Tammy has been leading the way on a number of environmentally conscious improvements in our house. We’ve done a lot of big things like our solar heat project and buying wind credits for all of our electricity. But these larger efforts are somewhat “mailing it in”. You do them once, write a check to someone, and continue as you always have. They don’t require you to change behavior at all. Recently we’ve been working harder on these types of change, including starting to compost and using air conditioning more sparingly. Tammy however has been pushing even farther, looking at where she buys clothing, where items comes from and what we bring into the kitchen.
Over the last year or so we’ve weened ourself off of the traditional grocery stores. We’ve been longtime co-op members and shop at Lakewinds. However, for a long time we supplemented with occasional trips to “normal” grocery stores for other items. We no longer do this, having pushed those items out of our kitchen. We can happily report there are no trans-fats, and no high-fructose (or otherwise) corn syrup products in our house. Shopping exclusively at a co-op makes this much easier to do. We recently got new sheets for our bed and she persisted her search there. She found bedsheets made of bamboo that have a much smaller footprint on the environment. By the way, the bamboo sheets are awesome.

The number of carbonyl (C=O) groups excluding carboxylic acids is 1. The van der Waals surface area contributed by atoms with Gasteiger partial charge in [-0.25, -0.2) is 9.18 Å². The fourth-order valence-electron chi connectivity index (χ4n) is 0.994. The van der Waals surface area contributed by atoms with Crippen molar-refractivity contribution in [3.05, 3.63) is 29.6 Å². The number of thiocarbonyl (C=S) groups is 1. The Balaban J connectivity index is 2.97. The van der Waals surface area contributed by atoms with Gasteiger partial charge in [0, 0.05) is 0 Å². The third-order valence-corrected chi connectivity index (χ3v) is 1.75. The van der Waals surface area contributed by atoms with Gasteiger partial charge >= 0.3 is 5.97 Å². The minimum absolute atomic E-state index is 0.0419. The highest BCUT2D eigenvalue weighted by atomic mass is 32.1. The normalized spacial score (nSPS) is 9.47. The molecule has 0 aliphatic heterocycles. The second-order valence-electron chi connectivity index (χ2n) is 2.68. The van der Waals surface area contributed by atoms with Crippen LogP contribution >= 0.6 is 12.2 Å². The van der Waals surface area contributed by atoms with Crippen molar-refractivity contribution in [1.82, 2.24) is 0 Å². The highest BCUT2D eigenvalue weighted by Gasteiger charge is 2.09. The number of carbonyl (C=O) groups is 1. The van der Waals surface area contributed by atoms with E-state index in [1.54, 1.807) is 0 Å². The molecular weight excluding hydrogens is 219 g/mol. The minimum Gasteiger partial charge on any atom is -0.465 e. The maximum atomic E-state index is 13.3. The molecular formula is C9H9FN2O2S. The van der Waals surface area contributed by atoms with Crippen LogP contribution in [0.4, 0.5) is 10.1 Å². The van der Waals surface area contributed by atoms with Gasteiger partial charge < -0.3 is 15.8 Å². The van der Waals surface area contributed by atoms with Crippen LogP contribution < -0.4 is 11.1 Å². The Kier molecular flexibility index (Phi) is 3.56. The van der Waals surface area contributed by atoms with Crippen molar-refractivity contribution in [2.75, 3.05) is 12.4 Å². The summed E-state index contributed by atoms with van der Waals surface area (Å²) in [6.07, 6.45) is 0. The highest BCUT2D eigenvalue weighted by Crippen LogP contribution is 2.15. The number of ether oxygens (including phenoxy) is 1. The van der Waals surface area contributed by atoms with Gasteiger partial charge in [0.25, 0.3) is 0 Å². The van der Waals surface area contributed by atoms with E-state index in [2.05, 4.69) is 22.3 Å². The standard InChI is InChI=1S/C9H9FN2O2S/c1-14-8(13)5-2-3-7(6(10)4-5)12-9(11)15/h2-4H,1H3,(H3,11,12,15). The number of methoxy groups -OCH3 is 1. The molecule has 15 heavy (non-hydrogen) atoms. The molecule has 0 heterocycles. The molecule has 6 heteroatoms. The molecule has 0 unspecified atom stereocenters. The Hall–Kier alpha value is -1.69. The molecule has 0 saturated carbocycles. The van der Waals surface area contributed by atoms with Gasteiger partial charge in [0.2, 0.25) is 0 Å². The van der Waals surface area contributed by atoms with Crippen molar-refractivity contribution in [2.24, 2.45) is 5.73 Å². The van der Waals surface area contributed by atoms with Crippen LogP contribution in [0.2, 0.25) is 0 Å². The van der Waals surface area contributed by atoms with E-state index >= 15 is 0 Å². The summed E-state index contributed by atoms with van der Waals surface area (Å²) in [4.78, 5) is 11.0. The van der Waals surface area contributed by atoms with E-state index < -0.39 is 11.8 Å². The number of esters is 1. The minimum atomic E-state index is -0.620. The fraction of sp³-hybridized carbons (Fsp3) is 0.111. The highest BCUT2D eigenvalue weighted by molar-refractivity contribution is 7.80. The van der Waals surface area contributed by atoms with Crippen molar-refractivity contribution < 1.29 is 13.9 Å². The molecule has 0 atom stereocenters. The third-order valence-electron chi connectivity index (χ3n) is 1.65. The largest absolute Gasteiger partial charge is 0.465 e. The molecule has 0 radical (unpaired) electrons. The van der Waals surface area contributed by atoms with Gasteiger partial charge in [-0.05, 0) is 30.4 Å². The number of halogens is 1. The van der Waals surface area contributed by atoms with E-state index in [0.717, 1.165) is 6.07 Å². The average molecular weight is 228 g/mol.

She has recently declared no more bottled watter. She read Garbageland a while ago and that really got her thinking about trash (hence our push into composting) and bottled water is a huge problem in this regard. We now all have our Sigg bottles and eschew the ubiquitous bottled water in favor of bringing our own along. The September 7th edition of The Week goes into much more detail on this problem in it’s briefing entitled The High Price of Bottled Water. Here are some highlights I felt needed to be shared.
- In 2006 American’s consumed 30 billion bottles of water spending $15 billion. Think of those 30 billion water bottles in landfills. Only 25% of them are recycled. (Okay, 22.5 billion water bottles in landfills.) That’s 2 billion pounds of plastic.
- 75% of New Yorkers when given a blind taste test prefered New York city tapwater to bottled water.
- EPA standards for city water are more strict than FDA standards for bottled water. For example, city water is tested 100 or more times a month for coliform bacteria, and bottled water once a week.
- It takes 1.5 million barrels of crude oil to create the plastic bottles. 37,800 18-wheelers are in use every day to haul bottled water around the US.
- If you paid for your tap water at the same rate you pay for bottled water, your water bill would cost $9,000 a month.
The only value being provided here is convenience. The water isn’t better. It’s just in a nice, convenient package. A simple change in behavior could help us out in so many ways.
I’ll be carrying my Sigg bottle more often… get yourself one!
This weekend we were adventurous and decided to take Mazie to her first Renaissance Festival! And just to keep things really interesting, we brought Izzy along as well. It was awesome. Everyone had a great time. Mazie really enjoyed it and had fun with just everything going on. Izzy did well, and was very interested when she realized there were bones laying around.
I put up a few photos and here is a quick video from our day…